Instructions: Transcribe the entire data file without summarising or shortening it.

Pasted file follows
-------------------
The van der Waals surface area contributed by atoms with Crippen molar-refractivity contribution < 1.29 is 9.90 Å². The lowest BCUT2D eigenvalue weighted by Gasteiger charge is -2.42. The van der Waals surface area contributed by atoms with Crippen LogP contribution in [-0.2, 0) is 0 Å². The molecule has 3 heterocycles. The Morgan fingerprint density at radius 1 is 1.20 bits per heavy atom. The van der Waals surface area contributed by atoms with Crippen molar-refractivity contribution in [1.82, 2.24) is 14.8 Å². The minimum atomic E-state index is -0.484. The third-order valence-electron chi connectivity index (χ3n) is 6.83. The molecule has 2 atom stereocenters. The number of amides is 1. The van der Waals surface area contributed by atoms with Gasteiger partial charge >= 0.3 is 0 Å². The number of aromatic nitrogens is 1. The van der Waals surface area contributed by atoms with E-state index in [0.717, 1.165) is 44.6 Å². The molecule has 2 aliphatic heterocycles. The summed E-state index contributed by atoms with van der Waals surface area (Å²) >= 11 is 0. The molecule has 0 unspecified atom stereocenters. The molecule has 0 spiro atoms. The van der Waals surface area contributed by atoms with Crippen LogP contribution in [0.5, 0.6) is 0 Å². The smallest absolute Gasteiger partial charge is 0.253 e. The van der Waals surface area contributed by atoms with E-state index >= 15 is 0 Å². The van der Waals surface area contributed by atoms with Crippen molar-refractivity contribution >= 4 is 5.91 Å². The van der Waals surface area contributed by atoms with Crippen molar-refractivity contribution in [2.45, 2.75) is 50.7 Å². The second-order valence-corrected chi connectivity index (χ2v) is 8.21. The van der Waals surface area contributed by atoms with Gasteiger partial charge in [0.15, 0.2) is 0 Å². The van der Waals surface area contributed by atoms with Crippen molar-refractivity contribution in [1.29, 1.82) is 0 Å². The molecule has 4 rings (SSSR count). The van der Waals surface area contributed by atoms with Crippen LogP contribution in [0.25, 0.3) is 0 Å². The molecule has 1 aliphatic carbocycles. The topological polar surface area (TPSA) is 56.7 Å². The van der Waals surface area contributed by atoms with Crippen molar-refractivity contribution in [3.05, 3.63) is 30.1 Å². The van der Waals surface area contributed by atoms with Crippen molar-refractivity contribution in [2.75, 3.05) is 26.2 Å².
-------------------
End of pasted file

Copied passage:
The van der Waals surface area contributed by atoms with Crippen molar-refractivity contribution < 1.29 is 9.90 Å². The lowest BCUT2D eigenvalue weighted by Gasteiger charge is -2.42. The van der Waals surface area contributed by atoms with Crippen LogP contribution in [-0.2, 0) is 0 Å². The molecule has 3 heterocycles. The Morgan fingerprint density at radius 1 is 1.20 bits per heavy atom. The van der Waals surface area contributed by atoms with Crippen molar-refractivity contribution in [1.82, 2.24) is 14.8 Å². The minimum atomic E-state index is -0.484. The third-order valence-electron chi connectivity index (χ3n) is 6.83. The molecule has 2 atom stereocenters. The number of amides is 1. The van der Waals surface area contributed by atoms with Gasteiger partial charge >= 0.3 is 0 Å². The number of aromatic nitrogens is 1. The van der Waals surface area contributed by atoms with E-state index in [0.717, 1.165) is 44.6 Å². The molecule has 2 aliphatic heterocycles. The summed E-state index contributed by atoms with van der Waals surface area (Å²) >= 11 is 0. The molecule has 0 unspecified atom stereocenters. The molecule has 0 spiro atoms. The van der Waals surface area contributed by atoms with Crippen LogP contribution in [0.5, 0.6) is 0 Å². The smallest absolute Gasteiger partial charge is 0.253 e. The van der Waals surface area contributed by atoms with E-state index >= 15 is 0 Å². The van der Waals surface area contributed by atoms with Crippen molar-refractivity contribution >= 4 is 5.91 Å². The van der Waals surface area contributed by atoms with Crippen molar-refractivity contribution in [2.45, 2.75) is 50.7 Å². The second-order valence-corrected chi connectivity index (χ2v) is 8.21. The van der Waals surface area contributed by atoms with Gasteiger partial charge in [0.15, 0.2) is 0 Å². The van der Waals surface area contributed by atoms with Crippen molar-refractivity contribution in [1.29, 1.82) is 0 Å². The molecule has 4 rings (SSSR count). The van der Waals surface area contributed by atoms with Crippen LogP contribution in [0.25, 0.3) is 0 Å². The molecule has 1 aliphatic carbocycles. The topological polar surface area (TPSA) is 56.7 Å². The van der Waals surface area contributed by atoms with Crippen molar-refractivity contribution in [3.05, 3.63) is 30.1 Å². The van der Waals surface area contributed by atoms with Crippen molar-refractivity contribution in [2.75, 3.05) is 26.2 Å².